Background: The phenomenon of patients covertly recording clinical encounters has generated controversial media reports. This study aims to examine the phenomenon and analyze the underlying issues. Methods and Findings: We conducted a qualitative analysis of online posts, articles, blogs, and forums (texts) discussing patients covertly recording clinical encounters. Using Google and Google Blog search engines, we identified and analyzed 62 eligible texts published in multiple countries between 2006 and 2013. Thematic analysis revealed four key themes: 1) a new behavior that elicits strong reactions, both positive and negative, 2) an erosion of trust, 3) shifting patient-clinician roles and relationships, and 4) the existence of confused and conflicting responses. When patients covertly record clinical encounters - a behavior made possible by various digital recording technologies - strong reactions are evoked among a range of stakeholders. The behavior represents one consequence of an erosion of trust between patients and clinicians, and when discovered, leads to further deterioration of trust. Confused and conflicting responses to the phenomenon by patients and clinicians highlight the need for policy guidance. Conclusions: This study describes strong reactions, both positive and negative, to the phenomenon of patients covertly recording clinical encounters. The availability of smartphones capable of digital recording, and shifting attitudes to patient-clinician relationships, seems to have led to this behavior, mostly viewed as a threat by clinicians but as a welcome and helpful innovation by some patients, possibly indicating a perception of subordination and a lack of empowerment. Further examination of this tension and its implications is needed. © 2015 Tsulukidze et al.
Binagwaho A.,Ministry of Health of Rwanda |
Ngabo F.,Ministry of Health of Rwanda |
Wagner C.M.,Global Health Delivery Partnership |
Mugeni C.,Ministry of Health of Rwanda |
And 3 more authors.
Bulletin of the World Health Organization | Year: 2013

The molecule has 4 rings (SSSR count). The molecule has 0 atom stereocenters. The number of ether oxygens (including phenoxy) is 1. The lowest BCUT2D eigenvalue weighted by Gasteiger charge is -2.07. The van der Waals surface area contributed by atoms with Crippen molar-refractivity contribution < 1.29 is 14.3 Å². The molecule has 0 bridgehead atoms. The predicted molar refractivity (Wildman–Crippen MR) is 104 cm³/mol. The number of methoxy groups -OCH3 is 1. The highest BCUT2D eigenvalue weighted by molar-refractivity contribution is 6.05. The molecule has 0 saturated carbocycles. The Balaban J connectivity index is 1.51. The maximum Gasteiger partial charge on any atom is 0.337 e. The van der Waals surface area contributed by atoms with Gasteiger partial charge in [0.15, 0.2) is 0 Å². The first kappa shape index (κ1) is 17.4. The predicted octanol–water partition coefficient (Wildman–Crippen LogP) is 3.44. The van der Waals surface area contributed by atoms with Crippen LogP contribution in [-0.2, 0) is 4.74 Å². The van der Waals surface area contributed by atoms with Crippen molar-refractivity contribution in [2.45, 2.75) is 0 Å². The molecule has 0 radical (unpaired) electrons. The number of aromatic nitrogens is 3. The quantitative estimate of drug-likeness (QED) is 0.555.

Problem Although it is highly preventable and treatable, cervical cancer is the most common and most deadly cancer among women in Rwanda. Approach By mobilizing a diverse coalition of partnerships, Rwanda became the first country in Africa to develop and implement a national strategic plan for cervical cancer prevention, screening and treatment. Local setting Rwanda - a small, landlocked nation in East Africa with a population of 10.4 million - is well positioned to tackle a number of "high-burden" noncommunicable diseases. The country's integrated response to infectious diseases has resulted in steep declines in premature mortality over the past decade. Relevant changes In 2011-2012, Rwanda vaccinated 227 246 girls with all three doses of the human papillomavirus (HPV) vaccine. Among eligible girls, three-dose coverage rates of 93.2% and 96.6% were achieved in 2011 and 2012, respectively. The country has also initiated nationwide screening and treatment programmes that are based on visual inspection of the cervix with acetic acid, testing for HPV DNA, cryotherapy, the loop electrosurgical excision procedure and various advanced treatment options. Lessons learnt Low-income countries should begin to address cervical cancer by integrating prevention, screening and treatment into routine women's health services. This requires political will, cross-sectoral collaboration and planning, innovative partnerships and robust monitoring and evaluation. With external support and adequate planning, high nationwide coverage rates for HPV vaccination and screening for cervical cancer can be achieved within a few years.